Air Force family: Taking care of Tyndall, displaced Airmen

  • Published
  • By Airman 1st Class Tessa B. Corrick
  • 2nd Bomb Wing Public Affairs

On Oct. 10, 2018 , Hurricane Michael ripped through the Florida Panhandle with racing winds and powerful rain causing damage to homes, businesses and other structures. 

During its duration, this category four storm directly impacted Tyndall Air Force Base, destroying parts of the base, displacing Airmen and their families.

Through the recovery process, Barksdale was able to play a few different roles in the relief and rebuilding efforts.

The 2nd Logistic Readiness Squadron provided two six-passenger trucks to support Tyndall during the recovery period.

“We understood after seeing the aftermath of Hurricane Michael that the relief and rebuild effort would need to be both lengthy and require a cumulative effort,” said 1st Lt. Darrel Kevin Larios, 2nd LRS vehicle management flight commander. “The trucks we provided are being used in various ways, whether it be transporting personnel, equipment or both.”

Along with 2nd LRS support, the 2nd Civil Engineer Squadron, provided three Airmen to support the restoration efforts. Tech. Sgt. Bradley Allen, operations management craftsman; 1st Lt.  Drew McAuliff, emergency management chief and Staff Sgt. Patrick Hartigan, engineering craftsman,  all assigned to the 2nd CES, were sent to Tyndall in support of the Emergency Operations Center (EOC), according to Senior Master Sgt. Courtenay Sartain, 2nd CES squadron superintendent.

“Task Force (TF) Phoenix was stood up to assess the damage to the base, determine what can still be used, and finally conduct short-term repair actions to preserve facilities that are still usable,” Sartain explained. “We are all a part of Task Force Phoenix.”

The task force includes members from nine different bases as well as an Army construction battalion and Navy Seabees. Team members with the 2nd CES departed with 24 hours of notification. They are expected to provide their expertise and assistance for 30 days.

“As a controller Sergeant Allen assigns, records and coordinates specific taskers - 384 total to date. Sergeant Hartigan is the cornerstone of the engineering assistant shop and mapmaking,” Sartain said. “He creates maps and guides three Airmen and two Soldiers in Geographic Information System and Surveying operations. There were no mapmaking capabilities before his arrival so he had to salvage equipment and get it up and running.”

“Lieutenant McAuliff's job is to manage and liaise with the local CE operations flight for the restoration of power, water and HVAC (heating, ventilation and air conditioning) to each facility. He also manages refuse service contracts.”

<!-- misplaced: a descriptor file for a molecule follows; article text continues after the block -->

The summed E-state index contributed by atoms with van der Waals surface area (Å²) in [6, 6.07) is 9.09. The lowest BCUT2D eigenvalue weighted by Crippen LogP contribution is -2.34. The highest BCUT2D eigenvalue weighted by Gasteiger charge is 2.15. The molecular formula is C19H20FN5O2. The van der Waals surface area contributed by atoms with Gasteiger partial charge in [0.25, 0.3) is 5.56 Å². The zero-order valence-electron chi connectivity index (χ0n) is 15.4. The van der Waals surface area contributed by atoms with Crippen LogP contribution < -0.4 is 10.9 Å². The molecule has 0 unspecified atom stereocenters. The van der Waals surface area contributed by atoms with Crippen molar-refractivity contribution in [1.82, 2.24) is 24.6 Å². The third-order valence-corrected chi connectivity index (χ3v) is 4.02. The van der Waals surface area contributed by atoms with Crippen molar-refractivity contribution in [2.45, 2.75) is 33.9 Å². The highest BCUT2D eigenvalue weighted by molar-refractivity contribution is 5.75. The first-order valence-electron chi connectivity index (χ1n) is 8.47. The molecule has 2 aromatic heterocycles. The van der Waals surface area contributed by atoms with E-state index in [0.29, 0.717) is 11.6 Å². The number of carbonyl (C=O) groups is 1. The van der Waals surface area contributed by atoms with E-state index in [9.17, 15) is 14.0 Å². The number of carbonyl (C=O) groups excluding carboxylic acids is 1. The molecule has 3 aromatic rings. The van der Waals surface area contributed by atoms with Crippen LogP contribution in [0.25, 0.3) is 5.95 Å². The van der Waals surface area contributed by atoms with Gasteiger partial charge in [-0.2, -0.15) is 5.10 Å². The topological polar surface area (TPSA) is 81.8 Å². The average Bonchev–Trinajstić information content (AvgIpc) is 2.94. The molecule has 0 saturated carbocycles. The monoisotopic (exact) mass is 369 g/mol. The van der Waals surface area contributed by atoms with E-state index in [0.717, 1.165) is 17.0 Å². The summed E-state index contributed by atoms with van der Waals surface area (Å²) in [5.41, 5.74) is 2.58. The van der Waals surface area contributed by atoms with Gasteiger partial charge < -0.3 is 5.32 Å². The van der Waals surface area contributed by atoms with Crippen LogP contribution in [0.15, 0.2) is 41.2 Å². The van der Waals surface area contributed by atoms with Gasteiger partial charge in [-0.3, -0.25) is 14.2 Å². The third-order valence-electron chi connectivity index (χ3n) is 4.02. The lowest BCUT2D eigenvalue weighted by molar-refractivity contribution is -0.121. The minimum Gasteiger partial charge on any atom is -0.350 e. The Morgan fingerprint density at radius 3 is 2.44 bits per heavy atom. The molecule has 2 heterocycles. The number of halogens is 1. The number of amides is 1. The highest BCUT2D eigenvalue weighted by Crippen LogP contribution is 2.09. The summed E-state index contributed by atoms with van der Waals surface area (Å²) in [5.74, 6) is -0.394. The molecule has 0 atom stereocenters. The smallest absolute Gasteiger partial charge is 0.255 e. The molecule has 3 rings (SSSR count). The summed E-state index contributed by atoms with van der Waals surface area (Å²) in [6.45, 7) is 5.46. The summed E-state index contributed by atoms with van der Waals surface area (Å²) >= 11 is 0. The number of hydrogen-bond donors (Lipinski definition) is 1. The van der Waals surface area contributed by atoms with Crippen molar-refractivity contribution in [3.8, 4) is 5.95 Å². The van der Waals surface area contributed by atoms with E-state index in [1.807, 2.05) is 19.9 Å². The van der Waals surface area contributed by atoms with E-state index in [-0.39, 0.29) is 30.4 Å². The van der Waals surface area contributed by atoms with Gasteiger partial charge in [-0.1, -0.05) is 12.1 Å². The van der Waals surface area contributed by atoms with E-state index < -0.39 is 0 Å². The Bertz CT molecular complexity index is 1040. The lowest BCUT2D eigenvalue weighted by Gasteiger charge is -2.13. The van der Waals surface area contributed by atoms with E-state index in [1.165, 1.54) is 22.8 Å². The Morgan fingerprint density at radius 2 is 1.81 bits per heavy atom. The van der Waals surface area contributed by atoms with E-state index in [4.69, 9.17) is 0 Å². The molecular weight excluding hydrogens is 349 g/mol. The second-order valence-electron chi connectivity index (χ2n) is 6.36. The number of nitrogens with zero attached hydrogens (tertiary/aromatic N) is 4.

According to McAuliff, the opportunity to help is has been gratifying.

"Seeing the damage firsthand is an eye-opening experience,” McAuliff said. “There's a lot of experience and comradery built with the team, much like a deployed environment. Day in and day out it is rewarding to see the progress that's being made. Each day facilities are turned on, power lines are restored, and tons of debris is cleaned up. However, there's a lot of work to do and the base will be recovering for years after we leave."

Barksdale’s Airmen and Family Readiness Center (A&FRC) has also been able to join in on the efforts. They were assigned 28 cases through the Air Force Personnel Accountability and Assessment System aiding displaced Tyndall personnel based on their needs for assistance.

According to Cheryl Kirkwood, 2nd Force Support Squadron A&FRC flight chief, the team has assisted with more than 80 manpower hours and given more than $35,000 in support of evacuated personnel. They have been able to provide information for absentee voting, coordination needed for children in school or daycare services and even help those who happened to be in the process of retiring or separating when the hurricane hit.

 “As case managers, we are required to reach out to the members and their families to assist with whatever needs or concerns they may have,” Kirkwood said. “Whether it’s getting their pet to the veterinarian, helping them get to the doctor or put money in their pocket and clothes on their back, it is great to be able to help.”

The A&FRC staff typically checks in on these members about every seven to 10 days. They are also regularly updated on information, resources and knowledge they can pass along to these individuals.

“Every need is different. Initially, concerns focused on surviving financially for lodging and food. Many wanted to ensure they were okay and that using their Government Travel Card was authorized,” Kirkwood explained. “Other concerns were with how the long-term damages from Hurricane Michael would affect them. Our assistance deals with assessing needs, addressing them and finding the information and resources to help with resolving or improving the requested needs.”

Recently, Frank DeVillier, 2nd FSS A&FRC representative with the Joint Task Force housing, assignment, relocation and posture, was chosen to be a part of a 16 person team that includes military assignments and civilian personnel issues specialists, A&FRC experts, Exceptional Family Member Program professionals, Military Family Life consultants and School Liaison Officers, according to Kirkwood. The team is designed to help with relocation, housing, family living, school and EFMP issues.

Although it may be unclear when Tyndall and its personnel will be able to return to normal operation s, they can rest easy knowing this is not a battle they are fighting alone.

“It is times like these when Airmen are helping Airmen, that we show the strength of our commitment to each other,” said Col. Sara Custer, 2nd Mission Support Group commander.